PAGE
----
Basement Contractors' crews are trained in several insulated concrete systems, including Thermomass, ThermaEZE and E-MAXX, which are all used in conjunction with aluminum forms. Crews are also trained on all major brands of ICFs. Hancock looks at a project in the planning stages and decides which system will work best in the building situation.

"I like the Thermomass system when both sides of the wall are going to be exposed so they can be finished on the outside and inside. If there will be brick on the outside, a lot of times we'll use E-MAXX or ThermaEZE and just put foam on the outside of the wall. If there will be sheet rock on the inside and the owner wants a little more sound proofing, we put the foam on the inside and outside. So we use the product that most benefits the customer," he explains.

Hancock adds that his company also utilizes insulating concrete forms (ICFs) in situations where those products ease construction, such as a one-sided pour, against a bank or against another wall on a remodel.

When building for energy efficiency, Hancock looks at how to best take advantage of concrete's thermal properties. Basement Contractors of Oklahoma rarely insulates basement walls, whether it's under a wood frame house or an insulated above-grade concrete walls home. Hancock explains that in southern climates, like Oklahoma, there are more cooling degree days than heating degree days so homeowners benefit more often from utilizing the thermal mass of the 65 degree soil temperature against the basement walls.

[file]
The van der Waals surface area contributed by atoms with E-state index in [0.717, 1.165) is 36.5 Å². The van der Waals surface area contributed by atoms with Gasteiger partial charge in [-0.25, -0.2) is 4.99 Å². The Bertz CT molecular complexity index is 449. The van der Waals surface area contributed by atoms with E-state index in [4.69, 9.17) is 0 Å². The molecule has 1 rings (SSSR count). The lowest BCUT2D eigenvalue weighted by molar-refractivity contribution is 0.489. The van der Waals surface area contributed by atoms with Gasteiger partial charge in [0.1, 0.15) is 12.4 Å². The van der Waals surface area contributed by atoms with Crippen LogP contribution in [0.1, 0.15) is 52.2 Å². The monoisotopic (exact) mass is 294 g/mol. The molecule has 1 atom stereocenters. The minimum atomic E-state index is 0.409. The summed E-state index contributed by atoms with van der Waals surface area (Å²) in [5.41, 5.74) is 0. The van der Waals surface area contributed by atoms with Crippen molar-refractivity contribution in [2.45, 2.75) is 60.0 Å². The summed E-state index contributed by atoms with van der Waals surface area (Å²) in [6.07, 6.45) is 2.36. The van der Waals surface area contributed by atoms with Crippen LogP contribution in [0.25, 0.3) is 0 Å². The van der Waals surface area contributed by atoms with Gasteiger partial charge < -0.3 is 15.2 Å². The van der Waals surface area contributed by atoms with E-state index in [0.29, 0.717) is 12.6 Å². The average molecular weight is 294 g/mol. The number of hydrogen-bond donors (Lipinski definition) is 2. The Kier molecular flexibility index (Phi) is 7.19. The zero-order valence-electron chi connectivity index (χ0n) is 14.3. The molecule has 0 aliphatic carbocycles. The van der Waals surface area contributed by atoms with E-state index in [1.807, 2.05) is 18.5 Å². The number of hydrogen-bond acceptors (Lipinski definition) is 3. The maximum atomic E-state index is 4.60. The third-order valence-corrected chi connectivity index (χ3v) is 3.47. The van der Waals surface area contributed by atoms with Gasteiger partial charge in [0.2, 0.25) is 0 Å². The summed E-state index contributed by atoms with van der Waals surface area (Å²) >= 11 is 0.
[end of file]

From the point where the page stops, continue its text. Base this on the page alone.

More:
"People always teach contractors to insulate the basement, but I really believe that if you look at the numbers it is more energy efficient to not insulate the basement in a southern climate. We insulate to where our temperatures are going to be the highest because the heat transfers from hot to cold. If it's 100 degrees outside, we want to insulate the outside and don't want that heat to transfer into the house. We insulate our walls to keep the heat from coming in but allow the warmer house temperature to leave through the uninsulated basement walls and into the ground."

In addition to energy efficient building, Basement Contractors of Oklahoma utilizes fly ash and blast slag mixes whenever possible, in order to create a green mix using industrial waste as a substitute for cement in the concrete mix.

A recent project for Basement Contractors is a good example of the company's foray into green building. The project is an 8,000-square-foot Greek Orthodox church in Norman, Okla., with insulated concrete walls and a walk-out basement. The project started out as an ICF build, but Hancock saw potential for the building as an insulated poured-wall project.

Hancock reengineered the building in order to convert the job from ICFs to insulated poured walls. "We ended up being more economical and energy efficient than insulating concrete forms would have been," Hancock says.

One of the attractive features of the poured-wall construction was by using Thermomass panels sandwiched inside the concrete walls, there was no worry of hail damage to the foam on the outside of the building. Other features of the church include stained concrete floors in the basement and main level, stucco exterior walls and plaster interior walls, and individual slots for bar joists which eliminated the need for a joist ledge and thicker basement walls that are necessary for that style of construction.

Basement Contractors has successfully shown the opportunities available with concrete. They built a basement market in a part of the country where basements were unheard of and offer thermal efficient buildings that save homeowners money.

Loading